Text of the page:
Fox Point approves cell tower on village property

Oct. 14, 2015

Fox Point —Despite protests from residents and some reluctance by village officials, a cell tower will be going up on Fox Point village property.

Following a public hearing on Tuesday, Oct. 13, the village board at the unanimous recommendation of the plan commission approved revisions to village code and a proposed conditional-use request from PI Telecom Infrastructure T, LLC, representing T-Mobile, to erect a 100-foot telecommunications tower at the Department of Public Works Yard, 7200 N. Santa Monica Blvd.

The tower, along with cabinets housing other necessary equipment, is proposed to be located on a fenced-in, 45-foot by 45-foot square parcel that straddles the southeast corner of the DPW yard and northeast corner of the pool parking lot.

Village Attorney Eric Larson explained that state laws adopted in July 2013 significantly limit local municipalities' authority over regulating telecommunications towers. Although the village's existing code would not have allowed a telecommunications company to locate a cell tower at the proposed site, T-Mobile argued that the local code could not be enforced because of the state-imposed preemptions.

According to Wisconsin Statutes Section 66.0404 – the intent of which, Larson said, is to allow for continued growth of telecommunications technology – a political subdivision, or local municipality, may not prohibit the placement of cell phone towers at particular locations within the political subdivision, and is restricted from enforcing local zoning codes that are not consistent with the state law, as well as from regulating such towers in several other ways.

Larson reluctantly recommended modifying village code to comply with state legislation and allow the tower, rather than face the possibility of litigation or a request to locate the tower in a less desirable location.

"What we can do is we can try to confine what they're doing to be the least intrusive to the village of Fox Point," Larson said. "That frankly is one reason for having it on village property, because it allows us to have more control over them."

However, several residents urged the board to stand its ground to come up with a solution that would be more agreeable to the village, with some suggesting that the village could partner with other municipalities and private residents to resist or at least seek more control over the request.

"There are ways of doing this that basically meet the vendor's needs but also meet our needs, and this is not one of them," said resident David Petering, who lives three blocks from the proposed cell tower location.

Petering suggested the village consider requiring the applicant to use small cell technology, which is designed to provide coverage in underserved residential areas, as a less intrusive alternative to a cellular tower.

However, Larson said the state legislation prevents the village from making such a request. Further, Derek McGrew, a representative for Parallel Infrastructure and T-Mobile on behalf of PI Telecom Infrastructure T, LLC, said that although small cells are good at filling in coverage gaps created when other signals are overloaded, the technology would not provide the company's desired level of coverage for the area.

The tower would provide a coverage radius of about one half to three-quarters of a mile from the proposed site, which was targeted most likely as a result of coverage complaints in the area, McGrew explained.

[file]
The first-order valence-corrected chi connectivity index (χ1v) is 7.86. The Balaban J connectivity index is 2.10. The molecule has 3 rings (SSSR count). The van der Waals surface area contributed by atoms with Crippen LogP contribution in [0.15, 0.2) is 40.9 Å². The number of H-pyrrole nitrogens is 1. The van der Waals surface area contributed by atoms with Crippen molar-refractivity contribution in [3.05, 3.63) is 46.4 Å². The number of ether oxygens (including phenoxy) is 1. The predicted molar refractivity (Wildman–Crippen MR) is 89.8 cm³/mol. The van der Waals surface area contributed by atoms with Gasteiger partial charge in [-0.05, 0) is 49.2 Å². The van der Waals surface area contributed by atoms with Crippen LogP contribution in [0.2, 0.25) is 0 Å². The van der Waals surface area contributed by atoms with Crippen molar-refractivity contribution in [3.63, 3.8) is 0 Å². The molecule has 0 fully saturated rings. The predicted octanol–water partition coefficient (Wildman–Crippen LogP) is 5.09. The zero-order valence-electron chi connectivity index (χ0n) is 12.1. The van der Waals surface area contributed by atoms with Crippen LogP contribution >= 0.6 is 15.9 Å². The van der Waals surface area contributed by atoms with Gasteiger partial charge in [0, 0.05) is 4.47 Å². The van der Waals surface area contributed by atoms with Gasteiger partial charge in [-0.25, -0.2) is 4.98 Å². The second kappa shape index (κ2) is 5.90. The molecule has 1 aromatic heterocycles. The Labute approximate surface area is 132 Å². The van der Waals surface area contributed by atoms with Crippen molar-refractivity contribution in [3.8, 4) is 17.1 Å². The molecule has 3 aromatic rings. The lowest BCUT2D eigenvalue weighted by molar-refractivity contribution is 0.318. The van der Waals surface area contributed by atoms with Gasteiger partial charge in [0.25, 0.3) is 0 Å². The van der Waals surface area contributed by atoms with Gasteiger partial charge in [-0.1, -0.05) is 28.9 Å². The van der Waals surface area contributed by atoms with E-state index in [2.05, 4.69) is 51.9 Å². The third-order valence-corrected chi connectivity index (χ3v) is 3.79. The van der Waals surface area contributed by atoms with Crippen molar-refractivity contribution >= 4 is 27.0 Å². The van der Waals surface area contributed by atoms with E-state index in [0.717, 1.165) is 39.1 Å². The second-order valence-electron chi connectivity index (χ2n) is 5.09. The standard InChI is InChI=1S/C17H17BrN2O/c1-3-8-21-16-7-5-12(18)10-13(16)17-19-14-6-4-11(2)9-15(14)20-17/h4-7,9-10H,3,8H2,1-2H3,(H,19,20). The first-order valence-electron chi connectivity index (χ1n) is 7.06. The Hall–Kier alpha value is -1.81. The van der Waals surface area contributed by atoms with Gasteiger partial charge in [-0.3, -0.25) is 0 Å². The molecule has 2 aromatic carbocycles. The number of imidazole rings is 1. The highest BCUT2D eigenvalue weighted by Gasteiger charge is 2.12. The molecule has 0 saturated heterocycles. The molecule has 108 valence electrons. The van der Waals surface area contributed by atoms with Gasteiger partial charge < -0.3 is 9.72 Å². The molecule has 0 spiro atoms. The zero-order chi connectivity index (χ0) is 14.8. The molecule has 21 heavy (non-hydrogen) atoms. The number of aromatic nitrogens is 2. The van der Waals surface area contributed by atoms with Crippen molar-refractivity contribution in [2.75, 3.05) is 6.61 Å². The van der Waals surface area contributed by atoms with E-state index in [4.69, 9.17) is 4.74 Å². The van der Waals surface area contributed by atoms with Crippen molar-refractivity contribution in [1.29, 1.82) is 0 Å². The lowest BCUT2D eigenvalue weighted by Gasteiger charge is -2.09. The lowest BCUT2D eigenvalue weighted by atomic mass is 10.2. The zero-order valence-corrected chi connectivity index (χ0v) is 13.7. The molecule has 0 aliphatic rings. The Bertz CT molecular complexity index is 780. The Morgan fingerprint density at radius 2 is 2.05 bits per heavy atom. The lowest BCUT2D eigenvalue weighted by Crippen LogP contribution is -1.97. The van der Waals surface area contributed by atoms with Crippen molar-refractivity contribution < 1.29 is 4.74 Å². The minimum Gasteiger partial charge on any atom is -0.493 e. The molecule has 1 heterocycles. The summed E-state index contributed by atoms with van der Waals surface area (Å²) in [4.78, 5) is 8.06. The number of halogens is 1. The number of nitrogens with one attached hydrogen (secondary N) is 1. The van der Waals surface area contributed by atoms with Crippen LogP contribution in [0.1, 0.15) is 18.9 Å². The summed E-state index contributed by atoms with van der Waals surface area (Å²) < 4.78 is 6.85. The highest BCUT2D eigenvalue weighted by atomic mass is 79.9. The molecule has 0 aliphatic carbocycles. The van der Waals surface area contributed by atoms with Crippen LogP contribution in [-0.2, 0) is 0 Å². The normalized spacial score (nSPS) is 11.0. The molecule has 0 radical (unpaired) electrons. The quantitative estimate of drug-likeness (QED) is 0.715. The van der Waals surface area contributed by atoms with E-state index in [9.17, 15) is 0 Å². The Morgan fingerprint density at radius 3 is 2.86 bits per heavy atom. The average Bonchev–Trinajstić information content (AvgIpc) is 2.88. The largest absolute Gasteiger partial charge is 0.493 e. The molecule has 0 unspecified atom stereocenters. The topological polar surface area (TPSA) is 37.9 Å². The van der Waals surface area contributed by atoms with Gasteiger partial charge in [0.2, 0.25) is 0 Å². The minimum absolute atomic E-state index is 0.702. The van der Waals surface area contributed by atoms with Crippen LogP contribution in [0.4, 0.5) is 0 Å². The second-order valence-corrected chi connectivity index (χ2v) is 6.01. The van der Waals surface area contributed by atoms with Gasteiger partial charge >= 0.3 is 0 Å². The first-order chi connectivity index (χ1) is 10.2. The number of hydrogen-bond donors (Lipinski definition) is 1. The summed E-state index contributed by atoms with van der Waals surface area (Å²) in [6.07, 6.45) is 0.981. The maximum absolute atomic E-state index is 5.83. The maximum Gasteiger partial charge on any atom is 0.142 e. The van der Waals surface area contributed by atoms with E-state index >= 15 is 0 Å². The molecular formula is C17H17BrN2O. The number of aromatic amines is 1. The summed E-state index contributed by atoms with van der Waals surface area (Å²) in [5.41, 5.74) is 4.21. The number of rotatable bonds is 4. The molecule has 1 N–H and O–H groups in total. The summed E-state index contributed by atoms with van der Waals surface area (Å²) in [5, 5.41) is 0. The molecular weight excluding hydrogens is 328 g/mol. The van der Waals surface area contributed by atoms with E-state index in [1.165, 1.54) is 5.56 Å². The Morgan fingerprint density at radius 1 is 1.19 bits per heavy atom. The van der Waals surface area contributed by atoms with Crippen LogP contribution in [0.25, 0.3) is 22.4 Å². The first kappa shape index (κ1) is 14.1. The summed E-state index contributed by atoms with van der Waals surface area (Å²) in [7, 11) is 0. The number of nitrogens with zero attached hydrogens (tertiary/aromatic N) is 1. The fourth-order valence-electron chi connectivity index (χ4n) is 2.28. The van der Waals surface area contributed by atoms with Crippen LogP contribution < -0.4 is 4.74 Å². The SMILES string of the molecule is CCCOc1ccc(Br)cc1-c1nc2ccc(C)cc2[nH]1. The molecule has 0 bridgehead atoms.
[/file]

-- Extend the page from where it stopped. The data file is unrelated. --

Resident Julie Caulfield also expressed concerns about the appearance of the tower, including whether it would require aviation lights, as well as the potential for negative health effects. Caulfield, who recently relocated to Fox Point in part for the community's beautiful surroundings, said she would not have made that decision had she known a cell tower would being going up near her home.

In response to those and other concerns voiced by area neighbors, McGrew said the tower would not require any aviation lights and is designed to be self-collapsible, as well as to allow up to three future collocations by other telecommunications providers.

Changes made to the village ordinances to accommodate T-Mobile's request, and other such cell tower requests, include reducing minimum setbacks from residential dwellings or schools from 500 feet to 100 feet for towers that are up to 100 feet tall and proposed to be located on sites that have existing public utility or village government structures, and eliminating the need for any additional procedural reviews or approvals other than conditional-use approval procedures. Any future requests for new cell towers or collocation on the T-mobile tower would require separate zoning and conditional-use approvals, Larson said.

Trustee Liz Sumner voted against the zoning changes. Both Sumner and Trustee Marty Tirado voted against the conditional-use order for the request.

Although the trustees voting in favor of the tower were sympathetic to residents' concerns, they explained that state legislation gave them little power to stop the proposal from coming to fruition.

"The state has been heavy-handed here and our powers are removed. It's my judgment that resistance to it is futile, and litigation is futile," Trustee Douglas Frazer said.

"But the fact is, I believe it's legal and we just have to, for the time being, accept it," Frazer added.

As part of the approval process, T-Mobile will also be required to enter into a ground license agreement with the village, which would include any payment to be made to the village by T-Mobile. Larson said the village has been working with T-Mobile over the course of the past year to negotiate the terms of that agreement, which is expected to come before the board within the next month.

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